In this day and age when content, images, and other multimedia files are easily published and circulated on the Internet, overstepping on legal bounds can happen easily and frequently. You may not know it, but not everything you do as a voice over artist is permissible. Without prior knowledge of voiceover work legal considerations, you could end up compromising years of hard work and client-list building.

Listed below are some important things you need to focus on when you do voiceover work for your clients.

  1. Permission to use previous voiceover work for future auditions.

Depending on the signed agreement between the voice over professional and the client, a voice over recording may become the property of the client after full payment. There are cases, however, wherein the artist may be granted royalties on the recording, but this will depend entirely on prior arrangements. Should you plan to use a prior recording as demos for succeeding auditions, it will do best if you ask for permission from the purchasing client first. This is especially crucial if the script or the material came from the client himself or herself.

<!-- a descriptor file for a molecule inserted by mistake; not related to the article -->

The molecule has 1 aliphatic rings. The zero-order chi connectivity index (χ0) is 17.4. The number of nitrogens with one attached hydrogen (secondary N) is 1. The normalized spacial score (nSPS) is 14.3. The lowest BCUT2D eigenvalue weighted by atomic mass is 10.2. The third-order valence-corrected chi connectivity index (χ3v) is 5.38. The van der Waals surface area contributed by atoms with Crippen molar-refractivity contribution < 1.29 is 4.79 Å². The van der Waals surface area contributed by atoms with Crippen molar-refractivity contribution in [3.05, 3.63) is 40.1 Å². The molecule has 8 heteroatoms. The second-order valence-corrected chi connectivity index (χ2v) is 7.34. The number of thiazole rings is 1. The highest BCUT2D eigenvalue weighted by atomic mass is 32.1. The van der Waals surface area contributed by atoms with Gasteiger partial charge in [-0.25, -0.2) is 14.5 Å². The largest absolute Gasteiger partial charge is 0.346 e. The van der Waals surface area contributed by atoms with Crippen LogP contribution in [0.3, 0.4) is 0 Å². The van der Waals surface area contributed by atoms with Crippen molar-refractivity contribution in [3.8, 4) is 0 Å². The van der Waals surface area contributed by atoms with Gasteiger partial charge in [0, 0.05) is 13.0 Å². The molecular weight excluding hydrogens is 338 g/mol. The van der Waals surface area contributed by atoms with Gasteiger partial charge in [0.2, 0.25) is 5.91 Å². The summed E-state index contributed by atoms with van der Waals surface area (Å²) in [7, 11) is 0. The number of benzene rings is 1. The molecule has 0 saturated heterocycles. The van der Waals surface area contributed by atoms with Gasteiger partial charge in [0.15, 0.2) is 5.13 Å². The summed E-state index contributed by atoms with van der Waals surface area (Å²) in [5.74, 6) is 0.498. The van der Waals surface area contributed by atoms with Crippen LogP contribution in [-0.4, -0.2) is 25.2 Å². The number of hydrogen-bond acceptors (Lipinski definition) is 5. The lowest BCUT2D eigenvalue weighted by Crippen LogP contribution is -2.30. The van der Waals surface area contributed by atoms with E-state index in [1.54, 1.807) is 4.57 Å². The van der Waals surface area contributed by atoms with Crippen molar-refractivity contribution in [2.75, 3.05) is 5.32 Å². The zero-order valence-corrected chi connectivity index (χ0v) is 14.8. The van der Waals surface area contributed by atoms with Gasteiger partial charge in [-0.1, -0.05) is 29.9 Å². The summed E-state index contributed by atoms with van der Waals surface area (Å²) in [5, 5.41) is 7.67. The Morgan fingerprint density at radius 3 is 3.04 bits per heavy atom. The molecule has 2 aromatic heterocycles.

1. The question of brand names.

One of the easiest ways for a budding voice artist to gain recall is to use well-known brand names in demo recordings. Although this is understandable, it can be tricky and troublesome. For one, using a brand name without permission may result in legal troubles later on. Secondly, mentioning a brand in your recording could make you sound as if you really are working for that brand. This misrepresentation may make it difficult for you to establish trust with future clients.

  1. Imitation vs impersonation.

It’s not uncommon to hear about voiceovers that are actually imitations of famous recordings or actual advertisements. But here you have to tread with caution. If you are not the ‘official voice’ of a specific brand, it is best to veer away from mentioning a brand or imitating a personality who has previously endorsed the brand.